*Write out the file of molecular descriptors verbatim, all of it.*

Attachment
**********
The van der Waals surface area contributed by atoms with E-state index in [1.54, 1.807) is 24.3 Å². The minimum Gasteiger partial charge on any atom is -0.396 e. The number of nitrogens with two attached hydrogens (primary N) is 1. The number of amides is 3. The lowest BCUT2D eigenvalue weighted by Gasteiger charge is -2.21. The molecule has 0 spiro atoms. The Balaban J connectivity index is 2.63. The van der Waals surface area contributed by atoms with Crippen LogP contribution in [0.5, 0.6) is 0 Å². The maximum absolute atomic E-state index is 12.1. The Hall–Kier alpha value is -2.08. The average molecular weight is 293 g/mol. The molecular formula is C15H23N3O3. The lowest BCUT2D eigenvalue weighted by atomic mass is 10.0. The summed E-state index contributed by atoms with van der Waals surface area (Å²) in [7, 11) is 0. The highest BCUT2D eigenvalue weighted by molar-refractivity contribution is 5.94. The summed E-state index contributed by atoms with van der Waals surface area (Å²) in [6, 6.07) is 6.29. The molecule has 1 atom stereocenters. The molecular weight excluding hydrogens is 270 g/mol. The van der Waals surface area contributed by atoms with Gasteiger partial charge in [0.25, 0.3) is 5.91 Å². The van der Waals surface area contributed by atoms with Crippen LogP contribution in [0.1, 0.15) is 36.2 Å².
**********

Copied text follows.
The van der Waals surface area contributed by atoms with E-state index in [1.54, 1.807) is 24.3 Å². The minimum Gasteiger partial charge on any atom is -0.396 e. The number of nitrogens with two attached hydrogens (primary N) is 1. The number of amides is 3. The lowest BCUT2D eigenvalue weighted by Gasteiger charge is -2.21. The molecule has 0 spiro atoms. The Balaban J connectivity index is 2.63. The van der Waals surface area contributed by atoms with Crippen LogP contribution in [0.5, 0.6) is 0 Å². The maximum absolute atomic E-state index is 12.1. The Hall–Kier alpha value is -2.08. The average molecular weight is 293 g/mol. The molecular formula is C15H23N3O3. The lowest BCUT2D eigenvalue weighted by atomic mass is 10.0. The summed E-state index contributed by atoms with van der Waals surface area (Å²) in [7, 11) is 0. The highest BCUT2D eigenvalue weighted by molar-refractivity contribution is 5.94. The summed E-state index contributed by atoms with van der Waals surface area (Å²) in [6, 6.07) is 6.29. The molecule has 1 atom stereocenters. The molecular weight excluding hydrogens is 270 g/mol. The van der Waals surface area contributed by atoms with Gasteiger partial charge in [0.25, 0.3) is 5.91 Å². The van der Waals surface area contributed by atoms with Crippen LogP contribution in [0.1, 0.15) is 36.2 Å².